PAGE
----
Saturday, December 12, 2020
Daniel Aaron (Harvard Law School), Tobacco Reborn: The Rise of E-Cigarettes and Regulatory Approaches, 25 Lewis & Clark (2021, Forthcoming):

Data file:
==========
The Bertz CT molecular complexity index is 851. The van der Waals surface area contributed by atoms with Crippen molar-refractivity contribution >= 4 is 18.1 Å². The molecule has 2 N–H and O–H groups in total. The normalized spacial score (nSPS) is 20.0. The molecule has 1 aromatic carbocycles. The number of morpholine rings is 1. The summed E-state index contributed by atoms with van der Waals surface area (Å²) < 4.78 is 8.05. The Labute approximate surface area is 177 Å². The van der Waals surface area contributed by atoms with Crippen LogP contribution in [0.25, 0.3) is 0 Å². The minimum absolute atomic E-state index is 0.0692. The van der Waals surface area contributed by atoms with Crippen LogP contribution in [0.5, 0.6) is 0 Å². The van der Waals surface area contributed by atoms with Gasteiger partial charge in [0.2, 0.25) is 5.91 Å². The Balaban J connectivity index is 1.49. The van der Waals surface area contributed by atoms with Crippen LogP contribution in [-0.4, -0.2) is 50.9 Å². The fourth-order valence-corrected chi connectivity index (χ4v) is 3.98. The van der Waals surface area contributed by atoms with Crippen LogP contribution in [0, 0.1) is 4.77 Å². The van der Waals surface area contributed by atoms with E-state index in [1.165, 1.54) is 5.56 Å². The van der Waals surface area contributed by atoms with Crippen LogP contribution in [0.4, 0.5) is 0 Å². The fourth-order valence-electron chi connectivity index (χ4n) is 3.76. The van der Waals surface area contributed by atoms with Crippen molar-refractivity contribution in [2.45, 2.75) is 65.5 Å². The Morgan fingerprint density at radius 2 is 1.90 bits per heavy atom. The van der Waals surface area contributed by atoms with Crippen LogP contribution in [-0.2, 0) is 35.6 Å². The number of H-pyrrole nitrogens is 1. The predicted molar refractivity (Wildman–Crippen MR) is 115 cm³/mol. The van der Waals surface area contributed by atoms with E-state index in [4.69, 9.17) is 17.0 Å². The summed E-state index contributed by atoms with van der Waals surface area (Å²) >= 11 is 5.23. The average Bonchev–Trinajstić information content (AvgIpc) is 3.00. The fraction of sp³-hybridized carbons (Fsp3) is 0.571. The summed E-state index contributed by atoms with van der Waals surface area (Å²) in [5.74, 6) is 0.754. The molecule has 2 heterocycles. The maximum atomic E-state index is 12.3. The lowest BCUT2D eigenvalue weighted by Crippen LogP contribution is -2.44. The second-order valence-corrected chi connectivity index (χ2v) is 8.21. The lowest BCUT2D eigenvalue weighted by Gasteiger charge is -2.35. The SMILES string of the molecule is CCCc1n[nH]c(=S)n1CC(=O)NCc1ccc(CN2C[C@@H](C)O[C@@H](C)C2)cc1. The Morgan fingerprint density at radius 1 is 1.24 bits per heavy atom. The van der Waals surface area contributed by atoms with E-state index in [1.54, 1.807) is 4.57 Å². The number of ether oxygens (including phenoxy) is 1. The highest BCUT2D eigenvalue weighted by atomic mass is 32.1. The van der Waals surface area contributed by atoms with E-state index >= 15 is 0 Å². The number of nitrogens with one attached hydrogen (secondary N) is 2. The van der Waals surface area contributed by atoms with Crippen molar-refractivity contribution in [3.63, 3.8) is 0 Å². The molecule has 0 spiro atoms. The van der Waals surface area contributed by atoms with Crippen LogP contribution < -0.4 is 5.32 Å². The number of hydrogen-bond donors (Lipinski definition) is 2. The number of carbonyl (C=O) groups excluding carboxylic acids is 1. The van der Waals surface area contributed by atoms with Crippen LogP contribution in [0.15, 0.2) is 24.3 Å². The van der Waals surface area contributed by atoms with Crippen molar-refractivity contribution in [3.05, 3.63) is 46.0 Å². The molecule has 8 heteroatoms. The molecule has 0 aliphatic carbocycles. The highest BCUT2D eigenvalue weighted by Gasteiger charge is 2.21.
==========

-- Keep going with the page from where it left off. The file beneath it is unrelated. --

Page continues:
This paper examines e-cigarettes, FDA-regulated products which heat nicotine-containing fluid into an aerosol to be breathed into the lungs. Recent data show that e-cigarettes are used by about one-fifth of U.S. high schoolers. Given that we have, in the Surgeon General’s words, reached an epidemic of youth e-cigarette use, it is worth asking how a product within FDA jurisdiction became a serious threat to to 3.6 million youth. This article will review the law surrounding e-cigarettes and the history of FDA’s attempts to regulate them. Administrative law doctrines instruct us that increased presidential control will rein in misbehaving agencies by allowing the people to vote out a president who improperly directs the administrative state. However, e-cigarettes present a potent counterexample. On multiple occasions, presidential control over FDA stymied essential tobacco regulations by increasing the influence of the tobacco industry over expert agency policymaking. Yet children harmed by these tobacco policies have no right to vote and little political clout with which to advocate for their interests. Ultimately, the emerging approach to regulating e-cigarettes stands in opposition to a looming historical context and a boiling epidemic of nicotine addiction. By painting the context of e-cigarettes in lush detail, drawing from history, law, medicine, and public health, this article will chart a path forward for e-cigarettes and other addicting products.